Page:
Andrew Jackson: Life in Brief | Miller Center
Andrew Jackson, the seventh president of the United States, was the dominant player in American politics between Thomas Jefferson and Abraham Lincoln. Born of dark parents and orphaned in youth, he was the first “self-made man” and the first Westerner to reach the White House. he became a symbol of democracy and founder of the democratic party, the most venerable political organization in the country. During his two-term presidency, he expanded executive powers and transformed the role of the president from chief administrator to tribune of the people.
Jackson was born in 1767 in Wahaw, South Carolina, the son of Scotch-Irish immigrants. he fought in the revolutionary war as a boy, studied law, and in 1788 moved west to nashville. In 1791, he began living with Rachel Donelson Robards, whose husband had abandoned her. They were formally married after their divorce in 1794. Adultery charges that arose from the episode dogged Jackson’s later political career. After serving as a prosecutor, judge, congressman, and senator from Tennessee, he gained fame as a major general in the War of 1812 with overwhelming victories against the Creek Indians in 1814 and the British at New Orleans in January 1815.
Jackson’s triumph in New Orleans quickly became the stuff of legend, making him America’s greatest military hero since George Washington. In 1818, he led an army in pursuit of Seminole Indians in Spanish Florida, sparking an international furore. After Spain ceded Florida, Jackson served briefly as Territorial Governor and then Senator, representing Tennessee, from 1823 to 1825. In a mixed-up four-way presidential race in 1824, Jackson led the popular and electoral vote but lost in the house of representatives, through the influence of speaker henry clay, to john quincy adams. Jackson challenged Adams again in 1828 and defeated him in a campaign that centered on Jackson’s image as a man of the people fighting against aristocracy and corruption. Jackson easily defeated Henry Clay in 1832.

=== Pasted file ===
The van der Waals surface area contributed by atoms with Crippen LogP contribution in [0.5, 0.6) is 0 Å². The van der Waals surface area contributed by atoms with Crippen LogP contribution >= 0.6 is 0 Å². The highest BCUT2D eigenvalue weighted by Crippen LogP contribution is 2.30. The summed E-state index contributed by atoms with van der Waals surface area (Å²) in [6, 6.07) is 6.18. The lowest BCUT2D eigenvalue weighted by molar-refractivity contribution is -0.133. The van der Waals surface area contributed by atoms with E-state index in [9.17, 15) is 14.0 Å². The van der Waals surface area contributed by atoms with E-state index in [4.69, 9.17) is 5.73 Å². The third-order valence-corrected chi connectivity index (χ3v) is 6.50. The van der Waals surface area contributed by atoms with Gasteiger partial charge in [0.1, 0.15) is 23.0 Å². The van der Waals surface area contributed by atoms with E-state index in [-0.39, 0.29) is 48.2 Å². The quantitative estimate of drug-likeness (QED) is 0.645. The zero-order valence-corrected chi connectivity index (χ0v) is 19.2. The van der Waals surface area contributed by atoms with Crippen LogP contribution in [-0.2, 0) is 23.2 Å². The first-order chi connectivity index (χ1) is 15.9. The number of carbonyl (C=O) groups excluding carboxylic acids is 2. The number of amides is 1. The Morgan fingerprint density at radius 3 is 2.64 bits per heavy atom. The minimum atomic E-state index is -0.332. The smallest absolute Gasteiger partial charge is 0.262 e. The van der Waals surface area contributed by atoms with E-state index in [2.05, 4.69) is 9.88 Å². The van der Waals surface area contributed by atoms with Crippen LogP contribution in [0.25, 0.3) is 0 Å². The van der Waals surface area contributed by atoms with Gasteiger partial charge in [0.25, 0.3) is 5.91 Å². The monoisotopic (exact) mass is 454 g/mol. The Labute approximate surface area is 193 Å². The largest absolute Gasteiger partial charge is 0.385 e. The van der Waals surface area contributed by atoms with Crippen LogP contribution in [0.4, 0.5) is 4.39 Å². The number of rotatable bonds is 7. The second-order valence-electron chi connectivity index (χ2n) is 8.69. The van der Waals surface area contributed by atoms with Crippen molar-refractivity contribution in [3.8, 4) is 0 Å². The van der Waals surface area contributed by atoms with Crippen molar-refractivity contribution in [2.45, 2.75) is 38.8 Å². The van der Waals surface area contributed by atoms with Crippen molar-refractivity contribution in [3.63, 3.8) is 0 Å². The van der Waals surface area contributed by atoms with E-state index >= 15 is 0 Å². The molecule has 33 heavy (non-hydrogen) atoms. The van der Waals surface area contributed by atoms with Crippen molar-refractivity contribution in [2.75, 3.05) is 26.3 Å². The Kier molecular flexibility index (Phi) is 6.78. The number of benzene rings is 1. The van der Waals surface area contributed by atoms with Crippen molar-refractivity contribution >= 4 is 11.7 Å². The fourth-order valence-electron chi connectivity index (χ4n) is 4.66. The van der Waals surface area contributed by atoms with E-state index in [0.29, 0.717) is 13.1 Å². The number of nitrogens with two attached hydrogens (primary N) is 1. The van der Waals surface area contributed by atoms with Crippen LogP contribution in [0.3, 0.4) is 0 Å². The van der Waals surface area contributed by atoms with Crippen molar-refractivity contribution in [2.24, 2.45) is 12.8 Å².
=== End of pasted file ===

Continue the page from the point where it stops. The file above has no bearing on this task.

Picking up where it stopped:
Jackson’s presidency was defined by two central episodes: the nullification crisis and the “bank war.” Jackson took office amid growing sectional acrimony over the “American System” program of fostering economic development through transportation subsidies. and through protective tariffs on imports to help US manufacturers. many southerners believed that these policies promoted the growth of the north at their expense. Jackson brought the American system to a halt by vetoing highway and canal laws beginning with the Maysville Highway in 1830. However, in 1832 the state of South Carolina declared the existing tariff unconstitutional, null and void. the state took steps to block the collection of fees within its borders. Although he favored a lower rate, Jackson moved quickly to defend federal supremacy, by force if necessary. In a loud proclamation, he declared the union indivisible and described the annulment as treason. Congress reduced the rate in 1833, defusing the crisis.
The Second Bank of the United States was a corporation chartered by Congress to provide a national paper currency and manage government finances. Like Thomas Jefferson, Jackson believed that bank was dangerous and unconstitutional. In 1832, he vetoed a bill to extend the bank’s charter beyond its scheduled expiration in 1836. Jackson’s veto message pitted the virtuous and simple people against the bank’s privileged stockholders. The following year, Jackson moved the bank’s federal government deposits to state-chartered banks, sparking a brief financial panic and leading to censure by the Senate in 1834. Undeterred, Jackson launched a broader attack on all forms of government grant. privilege, especially corporate letters. His farewell speech in 1837 warned of an insidious “power of money”.
Jackson’s bank war and his populist, egalitarian rhetoric shaped the platform and rhetoric of his new democratic party. (Possibly his policies also helped trigger a financial panic in 1837, which deepened into a severe depression.) By casting himself as the people’s tribune against the moneyed elite and their tools in government, he introduced an enduring theme to American politics.
He also carved out a stronger role for the presidency. Jackson replaced many government officials for partisan reasons, inaugurating the “spoils system.” Catering to his regional core constituency of southern planters and western frontiersmen, he condemned anti-slavery agitation, favored cheaper public land, and forced armed Indian tribes to drive out the west. from the mississippi In a confrontation between Georgia and the Cherokee Nation, Jackson backed state authority against tribal sovereignty and refused to protect Indian treaty rights despite their recognition by the United States Supreme Court. Jackson vigorously exercised executive powers, challenging Congress, vetoing more bills than all of his predecessors combined, and frequently reshuffling his cabinet.
Strong-willed and quick-tempered, a fierce patriot and rabid supporter, Jackson was always controversial, both as a general and as president. he personalized disputes and demonized opponents. In a notorious episode, Jackson opened his first cabinet and forced a break with Vice President John C. Calhoun defending the character of Peggy Eaton, the vivacious and controversial wife of the Secretary of War. Yet behind Jackson’s soaring rages often lay an astute calculation of his political effects.
Jackson secured the presidential succession in 1836 to his faithful lieutenant and second vice president, Martin van Buren. He then retired to Hermitage, his cotton plantation near Nashville, where he died in 1845.